High Country Hero: Susan Bridges Robertson | SummitDaily.com
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High Country Hero: Susan Bridges Robertson

DAILY NEWS STAFF REPORT
Summit Daily/Brad Odekirk
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How do you support/promote integration in your everyday life?I try to be an example for my two kids, Zach and Alyssa. I try to expose them to different cultures and to different languages, and I give them opportunities to interact with my African friends. We read a lot of folk tales from around the world, and talk about life in other places. Zach attends the Dual Language Program at Dillon Valley, so he’s learning firsthand what fun it is to have friends who speak different languages.

Share an experience that has had an impact on you in regards to integration.I grew up in Denver and attended Denver Public Schools during the era of busing. From third to sixth grade, I was bussed to a primarily black neighborhood on the other side of the city. I remember the playground conflicts that occurred between the kids the first year or two of integration and lots of kids being called names, but those conflicts didn’t last. Being in school together in that environment, we figured out that we were all just kids, and the color of our skin didn’t matter. I sometimes wonder how my life would be different if I hadn’t had that early experience of being the minority in a formerly almost all-black school.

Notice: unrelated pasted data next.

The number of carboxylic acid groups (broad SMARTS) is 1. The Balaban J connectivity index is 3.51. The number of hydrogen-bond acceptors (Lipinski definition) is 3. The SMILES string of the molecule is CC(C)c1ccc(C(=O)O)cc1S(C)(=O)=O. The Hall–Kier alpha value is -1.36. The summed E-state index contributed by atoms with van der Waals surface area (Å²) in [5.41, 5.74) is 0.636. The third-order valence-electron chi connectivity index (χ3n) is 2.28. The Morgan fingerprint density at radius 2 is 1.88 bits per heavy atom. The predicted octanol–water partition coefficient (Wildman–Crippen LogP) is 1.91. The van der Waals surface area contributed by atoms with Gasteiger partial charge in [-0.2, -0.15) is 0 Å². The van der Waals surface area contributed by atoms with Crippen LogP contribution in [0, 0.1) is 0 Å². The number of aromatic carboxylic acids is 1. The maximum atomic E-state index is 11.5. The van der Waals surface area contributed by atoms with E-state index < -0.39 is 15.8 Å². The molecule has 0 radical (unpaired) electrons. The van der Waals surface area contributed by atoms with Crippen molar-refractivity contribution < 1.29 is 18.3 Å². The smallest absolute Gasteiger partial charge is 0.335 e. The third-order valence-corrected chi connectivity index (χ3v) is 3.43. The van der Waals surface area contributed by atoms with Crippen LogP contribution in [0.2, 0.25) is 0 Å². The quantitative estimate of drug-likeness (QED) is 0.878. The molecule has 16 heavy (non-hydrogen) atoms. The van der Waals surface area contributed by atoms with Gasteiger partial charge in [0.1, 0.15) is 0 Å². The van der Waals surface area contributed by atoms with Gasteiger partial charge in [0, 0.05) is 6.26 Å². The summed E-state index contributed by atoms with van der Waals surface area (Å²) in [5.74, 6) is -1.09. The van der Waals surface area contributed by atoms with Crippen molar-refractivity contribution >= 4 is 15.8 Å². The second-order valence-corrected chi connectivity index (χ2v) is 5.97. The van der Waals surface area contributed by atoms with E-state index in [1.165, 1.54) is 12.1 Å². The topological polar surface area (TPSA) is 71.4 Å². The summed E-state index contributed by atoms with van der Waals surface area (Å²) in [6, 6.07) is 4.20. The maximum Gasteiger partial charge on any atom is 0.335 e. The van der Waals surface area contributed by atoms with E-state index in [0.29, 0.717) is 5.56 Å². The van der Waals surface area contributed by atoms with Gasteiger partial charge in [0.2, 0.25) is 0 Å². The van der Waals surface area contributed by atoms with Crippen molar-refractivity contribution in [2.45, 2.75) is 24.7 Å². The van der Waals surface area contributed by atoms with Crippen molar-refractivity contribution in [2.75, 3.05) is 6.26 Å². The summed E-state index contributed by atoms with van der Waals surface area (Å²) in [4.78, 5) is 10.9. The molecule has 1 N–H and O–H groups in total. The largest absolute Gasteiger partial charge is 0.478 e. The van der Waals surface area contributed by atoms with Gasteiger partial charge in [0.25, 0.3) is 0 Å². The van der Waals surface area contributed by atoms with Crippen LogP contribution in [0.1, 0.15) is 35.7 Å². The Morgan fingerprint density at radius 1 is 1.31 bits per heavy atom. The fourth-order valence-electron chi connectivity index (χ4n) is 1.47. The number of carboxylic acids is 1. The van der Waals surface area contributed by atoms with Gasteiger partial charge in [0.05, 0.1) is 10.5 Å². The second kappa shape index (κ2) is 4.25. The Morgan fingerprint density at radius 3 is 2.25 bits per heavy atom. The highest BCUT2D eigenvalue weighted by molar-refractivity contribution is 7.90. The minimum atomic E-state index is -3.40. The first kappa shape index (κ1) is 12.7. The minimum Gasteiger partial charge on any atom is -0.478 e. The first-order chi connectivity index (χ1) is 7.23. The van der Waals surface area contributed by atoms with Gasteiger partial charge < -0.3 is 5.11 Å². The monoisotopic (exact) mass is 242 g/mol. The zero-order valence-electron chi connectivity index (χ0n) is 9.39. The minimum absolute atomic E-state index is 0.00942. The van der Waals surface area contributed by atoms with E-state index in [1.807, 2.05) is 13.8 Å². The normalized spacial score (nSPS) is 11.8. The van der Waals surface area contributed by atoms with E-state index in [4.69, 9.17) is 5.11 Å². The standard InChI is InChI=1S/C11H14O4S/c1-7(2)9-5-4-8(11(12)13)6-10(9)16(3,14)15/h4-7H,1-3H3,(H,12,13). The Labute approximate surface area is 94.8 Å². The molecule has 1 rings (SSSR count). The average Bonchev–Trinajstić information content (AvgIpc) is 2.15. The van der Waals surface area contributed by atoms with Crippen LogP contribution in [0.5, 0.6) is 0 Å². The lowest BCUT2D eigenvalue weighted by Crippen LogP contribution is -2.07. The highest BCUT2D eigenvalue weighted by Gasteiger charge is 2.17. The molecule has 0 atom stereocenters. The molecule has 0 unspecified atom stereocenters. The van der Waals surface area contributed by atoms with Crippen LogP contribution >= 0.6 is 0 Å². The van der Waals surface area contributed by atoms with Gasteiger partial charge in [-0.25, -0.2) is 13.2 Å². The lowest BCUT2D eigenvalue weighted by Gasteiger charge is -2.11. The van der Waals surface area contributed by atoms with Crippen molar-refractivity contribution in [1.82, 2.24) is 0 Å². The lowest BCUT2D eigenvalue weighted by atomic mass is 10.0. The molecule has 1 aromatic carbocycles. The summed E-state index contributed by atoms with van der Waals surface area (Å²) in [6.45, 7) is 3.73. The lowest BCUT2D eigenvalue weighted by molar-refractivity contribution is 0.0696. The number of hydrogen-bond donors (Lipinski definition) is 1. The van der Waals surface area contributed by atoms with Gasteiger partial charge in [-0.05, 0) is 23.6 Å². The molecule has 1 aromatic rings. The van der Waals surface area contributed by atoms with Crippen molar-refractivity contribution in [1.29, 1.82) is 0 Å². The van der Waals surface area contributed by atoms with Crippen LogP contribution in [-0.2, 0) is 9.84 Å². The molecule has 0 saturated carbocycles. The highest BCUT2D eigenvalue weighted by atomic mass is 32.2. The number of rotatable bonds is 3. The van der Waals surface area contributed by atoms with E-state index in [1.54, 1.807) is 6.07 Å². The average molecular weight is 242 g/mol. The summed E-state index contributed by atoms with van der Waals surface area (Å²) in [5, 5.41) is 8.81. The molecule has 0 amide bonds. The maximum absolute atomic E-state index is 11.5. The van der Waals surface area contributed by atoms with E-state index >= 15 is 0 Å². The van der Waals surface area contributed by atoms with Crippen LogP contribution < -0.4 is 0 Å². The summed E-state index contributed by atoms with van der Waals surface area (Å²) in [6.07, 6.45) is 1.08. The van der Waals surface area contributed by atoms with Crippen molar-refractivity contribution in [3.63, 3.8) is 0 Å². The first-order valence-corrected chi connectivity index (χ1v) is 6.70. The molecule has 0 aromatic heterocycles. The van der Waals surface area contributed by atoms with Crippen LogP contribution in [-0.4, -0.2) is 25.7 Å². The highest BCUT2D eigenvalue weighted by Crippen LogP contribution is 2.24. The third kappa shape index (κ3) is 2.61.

What words of wisdom would you pass onto the community? It is natural to feel uncomfortable around people who are different from you, whether they speak a different language, or look different, or have a disability, or whatever the case may be.

The big thing is to not let that discomfort get the best of you.It is a lot more fun to make a new friend than to pass up an opportunity because you feel uncomfortable. This is the first installment of a new monthly feature. If you have any questions, have suggestions for next month’s hero, or would like to get involved, call Erin Head at (970) 262-3888, ext. 315.


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